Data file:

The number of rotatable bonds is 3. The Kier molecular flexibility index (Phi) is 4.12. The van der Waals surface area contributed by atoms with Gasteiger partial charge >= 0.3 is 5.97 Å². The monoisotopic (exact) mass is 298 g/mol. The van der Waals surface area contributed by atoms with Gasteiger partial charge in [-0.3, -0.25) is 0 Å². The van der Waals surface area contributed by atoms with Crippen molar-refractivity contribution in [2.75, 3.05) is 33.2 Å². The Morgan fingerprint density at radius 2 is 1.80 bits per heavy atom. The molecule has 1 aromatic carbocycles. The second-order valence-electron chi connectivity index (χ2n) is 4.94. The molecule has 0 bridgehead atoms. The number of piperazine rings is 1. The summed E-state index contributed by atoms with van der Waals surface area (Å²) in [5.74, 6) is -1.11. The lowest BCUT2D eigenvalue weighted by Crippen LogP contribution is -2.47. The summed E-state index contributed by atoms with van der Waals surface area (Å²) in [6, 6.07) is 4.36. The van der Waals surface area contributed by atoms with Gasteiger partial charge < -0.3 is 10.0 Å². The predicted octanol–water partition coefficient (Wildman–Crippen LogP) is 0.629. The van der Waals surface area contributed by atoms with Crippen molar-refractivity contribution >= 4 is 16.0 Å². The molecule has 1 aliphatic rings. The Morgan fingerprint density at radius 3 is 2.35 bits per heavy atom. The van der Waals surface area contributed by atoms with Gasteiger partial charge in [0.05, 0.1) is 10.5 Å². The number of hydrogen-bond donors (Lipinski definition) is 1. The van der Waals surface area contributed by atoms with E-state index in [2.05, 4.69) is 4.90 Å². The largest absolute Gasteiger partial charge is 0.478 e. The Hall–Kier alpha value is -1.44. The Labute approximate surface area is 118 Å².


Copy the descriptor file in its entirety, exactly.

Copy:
The number of rotatable bonds is 3. The Kier molecular flexibility index (Phi) is 4.12. The van der Waals surface area contributed by atoms with Gasteiger partial charge >= 0.3 is 5.97 Å². The monoisotopic (exact) mass is 298 g/mol. The van der Waals surface area contributed by atoms with Gasteiger partial charge in [-0.3, -0.25) is 0 Å². The van der Waals surface area contributed by atoms with Crippen molar-refractivity contribution in [2.75, 3.05) is 33.2 Å². The Morgan fingerprint density at radius 2 is 1.80 bits per heavy atom. The molecule has 1 aromatic carbocycles. The second-order valence-electron chi connectivity index (χ2n) is 4.94. The molecule has 0 bridgehead atoms. The number of piperazine rings is 1. The summed E-state index contributed by atoms with van der Waals surface area (Å²) in [5.74, 6) is -1.11. The lowest BCUT2D eigenvalue weighted by Crippen LogP contribution is -2.47. The summed E-state index contributed by atoms with van der Waals surface area (Å²) in [6, 6.07) is 4.36. The van der Waals surface area contributed by atoms with Gasteiger partial charge < -0.3 is 10.0 Å². The predicted octanol–water partition coefficient (Wildman–Crippen LogP) is 0.629. The van der Waals surface area contributed by atoms with Crippen molar-refractivity contribution >= 4 is 16.0 Å². The molecule has 1 aliphatic rings. The Morgan fingerprint density at radius 3 is 2.35 bits per heavy atom. The van der Waals surface area contributed by atoms with Gasteiger partial charge in [0.05, 0.1) is 10.5 Å². The number of hydrogen-bond donors (Lipinski definition) is 1. The van der Waals surface area contributed by atoms with E-state index in [2.05, 4.69) is 4.90 Å². The largest absolute Gasteiger partial charge is 0.478 e. The Hall–Kier alpha value is -1.44. The Labute approximate surface area is 118 Å².